Competition … and cooperation: When it comes to offshore wind industry, N.J. can’t go it alone

Panelists at Jersey Renews conference discuss challenges and opportunities that come with strong regional interest in sector

Offshore wind supporters in New Jersey have repeatedly talked about how the burgeoning sector provides the state a unique opportunity to play a major role beyond its borders. New Jersey, they say, can be the economic leader up and down the East Coast.

But, for as much as they want the state to take the lead, the desire comes with an unequivocal truth: New Jersey cannot go it alone.

That was the message throughout a panel at Time for Turbines 5, an energy conference hosted by Jersey Renews last week on the campus of Stockton University in Atlantic City.

Jen Becker, the managing director of the New Jersey Economic Development Authority’s Wind Institute, said managing the differences between competition and cooperation is important.

“It’s a challenge that we need to address,” she said. “What’s incredible is that you have all of these states that are all driving toward a similar goal of building up this industry. That actually is an incredible opportunity. We shouldn’t overlook that we have these mutual goals.

“I think we just really need to identify sort of those discrete opportunities where we can unlock more market potential by working together.”

The states have a mutual interest in ensuring that the industry grows in an equitable way, making sure underserved communities are not left behind. But there also are opportunities around supply chain — especially the way the economic slowdown has impact supply chain of all industries.

“That’s definitely something that we hear a lot consistently from industry — that we really need to be working together much more closely because what we’re really trying to do is to develop a domestic industry here,” Becker said. “So, it does require more for regional coordination.”

Kelly Mooij, the director of the Division of Clean Energy at the New Jersey Board of Public Utilities, said it was the simple reality of the situation when it comes to attracting original equipment manufacturers, or OEMs.

“There are limited OEMs that are going to come — and we’re not going to get everything in the state of New Jersey,” she said. “We don’t have the space, and New York doesn’t, either.

“Bringing them here is going to be critically important for us in terms of bringing those important industries and jobs that are continuing the momentum moving forward and reducing the price for New Jersey ratepayers, which is one of the most important things for us at BPU.”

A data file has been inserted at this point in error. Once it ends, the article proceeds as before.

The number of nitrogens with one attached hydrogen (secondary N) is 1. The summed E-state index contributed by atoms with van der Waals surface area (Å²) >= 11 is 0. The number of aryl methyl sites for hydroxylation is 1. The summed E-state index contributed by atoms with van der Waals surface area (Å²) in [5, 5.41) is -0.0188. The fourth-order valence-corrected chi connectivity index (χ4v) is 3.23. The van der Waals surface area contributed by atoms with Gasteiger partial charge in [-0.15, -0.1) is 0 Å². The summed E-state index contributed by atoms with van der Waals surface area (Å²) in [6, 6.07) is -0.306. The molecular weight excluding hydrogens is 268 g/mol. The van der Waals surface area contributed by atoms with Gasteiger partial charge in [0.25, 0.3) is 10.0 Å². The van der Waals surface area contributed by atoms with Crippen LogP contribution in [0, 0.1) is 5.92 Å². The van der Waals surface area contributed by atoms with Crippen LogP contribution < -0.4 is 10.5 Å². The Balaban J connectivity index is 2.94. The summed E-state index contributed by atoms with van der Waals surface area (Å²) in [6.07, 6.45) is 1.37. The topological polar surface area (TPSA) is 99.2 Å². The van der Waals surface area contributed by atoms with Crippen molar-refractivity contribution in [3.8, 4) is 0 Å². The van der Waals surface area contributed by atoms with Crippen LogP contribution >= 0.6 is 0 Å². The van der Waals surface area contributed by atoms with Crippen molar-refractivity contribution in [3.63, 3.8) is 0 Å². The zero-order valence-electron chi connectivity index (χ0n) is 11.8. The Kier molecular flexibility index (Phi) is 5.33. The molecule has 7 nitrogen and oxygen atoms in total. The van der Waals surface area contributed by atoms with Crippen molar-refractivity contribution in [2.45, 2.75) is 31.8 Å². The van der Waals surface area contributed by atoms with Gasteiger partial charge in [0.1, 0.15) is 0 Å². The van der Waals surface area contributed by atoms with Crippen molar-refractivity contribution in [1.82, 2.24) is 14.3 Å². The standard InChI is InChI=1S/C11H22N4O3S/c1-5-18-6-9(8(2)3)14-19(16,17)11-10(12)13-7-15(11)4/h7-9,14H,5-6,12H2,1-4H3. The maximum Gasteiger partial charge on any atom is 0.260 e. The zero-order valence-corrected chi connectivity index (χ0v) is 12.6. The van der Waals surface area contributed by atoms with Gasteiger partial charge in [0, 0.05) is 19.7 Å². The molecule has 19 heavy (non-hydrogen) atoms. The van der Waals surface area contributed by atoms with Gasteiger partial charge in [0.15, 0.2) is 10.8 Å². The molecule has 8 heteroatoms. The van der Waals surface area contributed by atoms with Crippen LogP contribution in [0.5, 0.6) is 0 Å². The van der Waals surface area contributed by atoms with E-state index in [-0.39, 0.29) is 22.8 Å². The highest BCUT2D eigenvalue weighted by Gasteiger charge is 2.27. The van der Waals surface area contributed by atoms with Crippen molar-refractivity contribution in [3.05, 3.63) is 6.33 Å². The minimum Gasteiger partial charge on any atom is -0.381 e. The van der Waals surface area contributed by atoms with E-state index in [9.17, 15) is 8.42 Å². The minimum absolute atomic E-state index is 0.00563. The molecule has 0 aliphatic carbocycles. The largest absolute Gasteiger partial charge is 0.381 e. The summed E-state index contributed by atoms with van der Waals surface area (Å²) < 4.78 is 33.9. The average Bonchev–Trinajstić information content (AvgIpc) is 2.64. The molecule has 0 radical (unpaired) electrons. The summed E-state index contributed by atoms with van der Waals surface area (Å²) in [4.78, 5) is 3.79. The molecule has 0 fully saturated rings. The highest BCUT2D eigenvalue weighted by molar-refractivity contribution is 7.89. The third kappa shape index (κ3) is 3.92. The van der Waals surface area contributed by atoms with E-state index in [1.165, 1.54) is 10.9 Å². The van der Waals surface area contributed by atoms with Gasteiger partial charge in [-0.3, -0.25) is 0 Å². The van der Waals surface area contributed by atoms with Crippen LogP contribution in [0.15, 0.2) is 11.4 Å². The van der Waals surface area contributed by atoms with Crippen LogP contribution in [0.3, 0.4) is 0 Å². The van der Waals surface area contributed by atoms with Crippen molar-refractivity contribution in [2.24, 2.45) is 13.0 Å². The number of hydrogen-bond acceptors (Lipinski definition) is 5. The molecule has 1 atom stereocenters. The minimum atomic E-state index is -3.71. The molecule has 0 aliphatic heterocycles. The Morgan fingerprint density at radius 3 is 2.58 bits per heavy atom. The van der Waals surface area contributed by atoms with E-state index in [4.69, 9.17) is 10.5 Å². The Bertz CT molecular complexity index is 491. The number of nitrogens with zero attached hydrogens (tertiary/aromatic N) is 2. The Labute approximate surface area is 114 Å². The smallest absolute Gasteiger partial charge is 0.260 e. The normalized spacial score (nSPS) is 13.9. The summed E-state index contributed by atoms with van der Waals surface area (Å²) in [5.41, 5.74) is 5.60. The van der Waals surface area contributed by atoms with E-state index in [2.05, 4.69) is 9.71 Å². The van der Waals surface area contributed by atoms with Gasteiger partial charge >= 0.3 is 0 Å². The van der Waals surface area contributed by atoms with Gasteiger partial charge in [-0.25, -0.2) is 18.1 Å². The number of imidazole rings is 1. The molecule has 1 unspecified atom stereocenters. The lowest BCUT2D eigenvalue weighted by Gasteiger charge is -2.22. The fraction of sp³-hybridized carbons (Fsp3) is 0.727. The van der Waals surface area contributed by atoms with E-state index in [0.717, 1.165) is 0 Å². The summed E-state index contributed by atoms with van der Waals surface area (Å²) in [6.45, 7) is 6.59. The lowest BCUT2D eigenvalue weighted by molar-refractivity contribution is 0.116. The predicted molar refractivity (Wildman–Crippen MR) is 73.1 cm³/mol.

Working together is important offshore, too. Especially when it comes to how the industry potentially will impact — and disrupt — the commercial fishing industry and marine life in general.

“Fish and wildlife and mammals don’t pay attention to geopolitical boundaries,” Mooij said.

Sean Moriarty, a deputy commissioner at the New Jersey Department of Environmental Protection, said regional cooperation is a key.

“As we try to identify reliable data on the impacts of offshore wind, we’re not going to be able to do it by stopping at the border — that’s not going to be sufficient,” he said. “So, there’s obviously opportunities for more of a regional approach to be able to assess those impacts.

“We need to be able to regionalize that approach.”

That being said, the panelists said the state should not hold back on its wants and desires.

Preethy Thangaraj, a policy adviser for energy and environment for the administration, said Gov. Phil Murphy’s office speaks regularly to its Northeast counterparts.

“We need to make our asks heard, especially from a lot of the progressive states that are pursuing very aggressive clean energy goals,” she said.

Thangaraj said the concepts of energy hubs — whether it be for clean hydrogen or offshore wind — are gaining momentum. New Jersey officials, she said, are working to make sure the state plays a prominent role in them.

Murphy’s role as head of the National Governors Association is helping, Thangaraj said.

“He’s able to leverage some of those new relationships that he’s forming with governors across the country to discuss offshore wind, especially on the East Coast and West Coast,” she said.

“The biggest challenge is cost allocation and who’s really paying for these upgrades — and where are we delivering these benefits?”

The cost question is where a partnership with the federal government comes in. The recent Inflation Reduction Act — and other recently signed manufacturing and infrastructure bills — are game-changers, Thangaraj said.

“Folks are saying the Inflation Reduction Act is probably the most significant piece of climate legislation since the Clean Air Act,” she said. “That’s saying a lot.”

This legislation provides a number of avenues to pay for energy innovation as well as the hard infrastructure that will be needed to implement new programs and initiatives.

“It really calls for private industry to play a role and work alongside the states to ensure clean energy targets,” she said.

Which brings it back to the topic: How does New Jersey ensure it gets enough of this growing industry to set up shop here?

Moriarty said the state’s head start may provide that opportunity.

“There is a bit of competition here,” he said. “We want to make ourselves the home of this in the country. We have an opportunity to learn and lead as we are at the forefront of this.

“I think what we can do is help other states understand the challenges as they try to build out their offshore wind industry.”

Becker said doing that aligns with the ultimate aim.

“Our goal is to drive economic opportunity and job opportunities for New Jersey residents, but it’s definitely an area where we need to continue to work with New York and other states as we build up this industry in the United States,” she said.